Orson Welles stars as MP Lord Mountdrago in the final part of the British mystery anthology Three Cases of Murder, and he is rumored to have largely directed the segment as well—and its intensity, riveting suspense and brilliant wit all lend credence to the rumor. George More O’Ferrall, the credited director, worked almost entirely in television.
Mountdrago and Owen are political adversaries in the House of Commons; Mountdrago devastates the young man with a swiping speech, provoking his threat of certain revenge: “I can crush your proud spirit, and I will.” Mountdrago begins having anxiety dreams involving Owen’s mockery of him, and in Mountdrago’s waking reality Owen himself seems aware of these dreams, to which he mockingly alludes, eventually unhinging Mountdrago, who sees a psychiatrist. Mountdrago denies feeling any guilt for having earlier struck down Owen’s idealism and career. Mountdrago determines to murder Owen in his next dream in order to “escape” his taunts. Will this do the trick?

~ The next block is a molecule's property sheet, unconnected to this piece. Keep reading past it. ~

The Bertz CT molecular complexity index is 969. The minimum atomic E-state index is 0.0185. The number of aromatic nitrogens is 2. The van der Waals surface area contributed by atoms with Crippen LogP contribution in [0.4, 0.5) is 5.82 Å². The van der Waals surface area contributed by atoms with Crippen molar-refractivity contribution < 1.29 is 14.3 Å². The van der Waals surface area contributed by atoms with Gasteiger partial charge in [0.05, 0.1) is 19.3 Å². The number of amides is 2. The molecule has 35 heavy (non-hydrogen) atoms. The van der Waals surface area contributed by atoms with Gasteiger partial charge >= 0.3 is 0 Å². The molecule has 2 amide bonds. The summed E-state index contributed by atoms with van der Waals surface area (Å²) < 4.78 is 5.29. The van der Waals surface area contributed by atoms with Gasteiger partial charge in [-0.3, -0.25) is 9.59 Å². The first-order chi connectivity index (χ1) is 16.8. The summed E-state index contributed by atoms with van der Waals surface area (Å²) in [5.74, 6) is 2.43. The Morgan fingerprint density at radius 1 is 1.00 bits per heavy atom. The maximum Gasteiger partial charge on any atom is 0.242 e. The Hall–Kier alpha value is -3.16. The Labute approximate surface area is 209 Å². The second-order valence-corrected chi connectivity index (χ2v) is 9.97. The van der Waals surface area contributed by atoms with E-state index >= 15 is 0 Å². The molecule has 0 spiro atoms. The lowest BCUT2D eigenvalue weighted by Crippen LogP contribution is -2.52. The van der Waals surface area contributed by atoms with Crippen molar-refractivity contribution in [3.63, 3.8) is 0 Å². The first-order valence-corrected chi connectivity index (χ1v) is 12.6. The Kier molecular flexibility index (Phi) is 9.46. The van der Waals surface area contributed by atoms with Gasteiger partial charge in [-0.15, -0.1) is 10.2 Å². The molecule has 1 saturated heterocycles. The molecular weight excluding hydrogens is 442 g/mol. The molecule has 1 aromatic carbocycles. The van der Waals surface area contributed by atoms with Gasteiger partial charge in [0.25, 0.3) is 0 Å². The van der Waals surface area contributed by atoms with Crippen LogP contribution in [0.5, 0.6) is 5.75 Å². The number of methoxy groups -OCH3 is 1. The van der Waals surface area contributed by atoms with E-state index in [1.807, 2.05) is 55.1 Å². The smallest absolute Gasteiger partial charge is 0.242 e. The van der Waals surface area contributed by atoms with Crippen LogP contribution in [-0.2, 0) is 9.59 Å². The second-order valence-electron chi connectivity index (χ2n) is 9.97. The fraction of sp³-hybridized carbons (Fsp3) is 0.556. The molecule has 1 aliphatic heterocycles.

W. Somerset Maugham wrote the story upon which the Poe-like segment is based. Welles is superb as Mountdrago; Alan Badel, a limited actor with little presence, in addition to playing Owen plays a different character in each of the other segments. In “In the Picture,” directed by Wendy Toye,* Badel is the anonymous painter of a blustery period landscape, including a house, that hangs in a museum. This “Mr. X” lives in that house; he is constantly breaking the painting’s glass cover in order to leave the painting and check out the effect of each new change he has made to it in his pursuit of perfection. He is also in the habit of guiding individuals into the house in the painting, where a mad taxidermist adds these to his ghoulish collection. Badel plays a bartender in the middle segment, the whodunit “You Killed Elizabeth,” directed by David Eady. Like the first segment, it is good (although disappointingly resolved); but the third one is what makes the show.
* Dance critic Mindy Aloff has written me the following:
Wendy Toye—a lifelong friend of the dancer Frederic Franklin (still performing mime parts with American Ballet Theatre in his 96th year)—was a professional choreographer at age 16.
A real prodigy.
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